Sunday, November 13, 2005

Condoleezza Rice: Iran's government divorced from its educated sophisticated people

AP - Secretary of State Condoleezza Rice gave her strongest rebuke yet on Sunday to the renewed hardline Islamic leadership of Iran, saying that "no civilized nation" can call for the annihilation of another.

Rice was referring to Iranian President Mahmoud Ahmadinejad's remark last month that Israel is a "disgraceful blot" that should be "wiped off the map." Her words drew applause from politicians, diplomats and others gathered for a U.S.-Israeli symposium.

"No civilized nation should have a leader who wishes or hopes or desires or considers it a matter of policy to express that ... another country should be pushed into the sea," Rice said, speaking slowly and sternly. "It is unacceptable in the international system."

...Profound shifts are underway in the Middle East, Rice said near the close of a diplomatic trip that began with encouragement for incipient democracy in post-Saddam Iraq and will end Monday with condolences for nearly 60 people killed in a terrorist bombing last week in Jordan.
"We have hope for peace today because people no longer accept that despotism is the eternal political condition of the Middle East," Rice said.

The hard-liner Ahmadinejad was the surprise winner in June elections in Iran, and he immediately set about undoing the reforms and international outreach of the previous moderate-leaning government.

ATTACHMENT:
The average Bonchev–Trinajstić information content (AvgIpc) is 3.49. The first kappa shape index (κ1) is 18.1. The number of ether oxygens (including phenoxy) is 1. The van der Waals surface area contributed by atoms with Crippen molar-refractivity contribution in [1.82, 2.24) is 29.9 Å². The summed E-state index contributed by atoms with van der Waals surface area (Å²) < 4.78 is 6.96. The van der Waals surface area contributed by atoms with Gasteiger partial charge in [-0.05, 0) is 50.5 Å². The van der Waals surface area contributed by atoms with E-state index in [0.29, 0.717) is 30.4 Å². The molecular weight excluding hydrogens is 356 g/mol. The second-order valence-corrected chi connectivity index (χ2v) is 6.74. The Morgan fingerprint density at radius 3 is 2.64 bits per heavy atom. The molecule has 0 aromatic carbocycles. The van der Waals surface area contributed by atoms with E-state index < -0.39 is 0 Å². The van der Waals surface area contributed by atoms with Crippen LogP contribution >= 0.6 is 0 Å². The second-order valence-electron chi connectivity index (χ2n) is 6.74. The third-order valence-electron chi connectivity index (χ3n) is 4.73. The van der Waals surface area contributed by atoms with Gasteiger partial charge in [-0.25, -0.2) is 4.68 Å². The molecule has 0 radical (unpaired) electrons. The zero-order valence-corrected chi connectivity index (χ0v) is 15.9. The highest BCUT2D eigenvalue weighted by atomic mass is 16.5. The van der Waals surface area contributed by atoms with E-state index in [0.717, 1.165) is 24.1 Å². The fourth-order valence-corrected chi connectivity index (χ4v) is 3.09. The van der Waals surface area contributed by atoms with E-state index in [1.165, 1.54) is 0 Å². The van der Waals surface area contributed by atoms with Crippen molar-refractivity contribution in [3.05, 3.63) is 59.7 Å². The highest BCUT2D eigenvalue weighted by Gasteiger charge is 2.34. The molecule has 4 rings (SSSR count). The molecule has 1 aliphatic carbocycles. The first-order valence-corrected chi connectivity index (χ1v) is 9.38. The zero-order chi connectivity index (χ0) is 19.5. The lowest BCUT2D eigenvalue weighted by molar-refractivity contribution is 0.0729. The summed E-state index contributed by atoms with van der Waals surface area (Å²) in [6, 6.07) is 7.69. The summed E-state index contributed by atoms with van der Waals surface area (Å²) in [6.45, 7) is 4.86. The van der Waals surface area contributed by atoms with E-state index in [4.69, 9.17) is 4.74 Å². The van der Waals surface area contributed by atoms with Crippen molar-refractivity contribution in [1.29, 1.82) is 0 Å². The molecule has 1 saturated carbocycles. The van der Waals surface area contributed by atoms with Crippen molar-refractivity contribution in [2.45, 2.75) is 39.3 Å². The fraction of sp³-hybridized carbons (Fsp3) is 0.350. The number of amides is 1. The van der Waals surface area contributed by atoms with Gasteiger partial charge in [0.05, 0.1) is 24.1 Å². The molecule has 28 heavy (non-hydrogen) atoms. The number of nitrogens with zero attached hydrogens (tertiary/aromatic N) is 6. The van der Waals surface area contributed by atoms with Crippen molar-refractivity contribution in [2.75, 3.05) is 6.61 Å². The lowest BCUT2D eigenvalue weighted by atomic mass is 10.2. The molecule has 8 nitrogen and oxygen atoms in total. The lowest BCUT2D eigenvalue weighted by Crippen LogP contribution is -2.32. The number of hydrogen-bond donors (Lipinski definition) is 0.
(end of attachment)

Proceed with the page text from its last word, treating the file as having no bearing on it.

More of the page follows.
"When we look at a country like Iran we see an educated and sophisticated people who are the bearers of a great civilization," Rice said. "And we also see that as Iran's government has grown more divorced from the will of its citizens it has become more threatening, not less threatening."...

In other news

NY Times - Relying on Computer, U.S. Seeks to Prove Iran's Nuclear Aims

In mid-July, senior American intelligence officials called the leaders of the international atomic inspection agency to the top of a skyscraper overlooking the Danube in Vienna and unveiled the contents of what they said was a stolen Iranian laptop computer. The Americans flashed on a screen and spread over a conference table selections from more than a thousand pages of Iranian computer simulations and accounts of experiments, saying they showed a long effort to design a nuclear warhead, according to a half-dozen European and American participants in the meeting.

The documents, the Americans acknowledged from the start, do not prove that Iran has an atomic bomb. They presented them as the strongest evidence yet that, despite Iran's insistence that its nuclear program is peaceful, the country is trying to develop a compact warhead to fit atop its Shahab missile, which can reach Israel and other countries in the Middle East...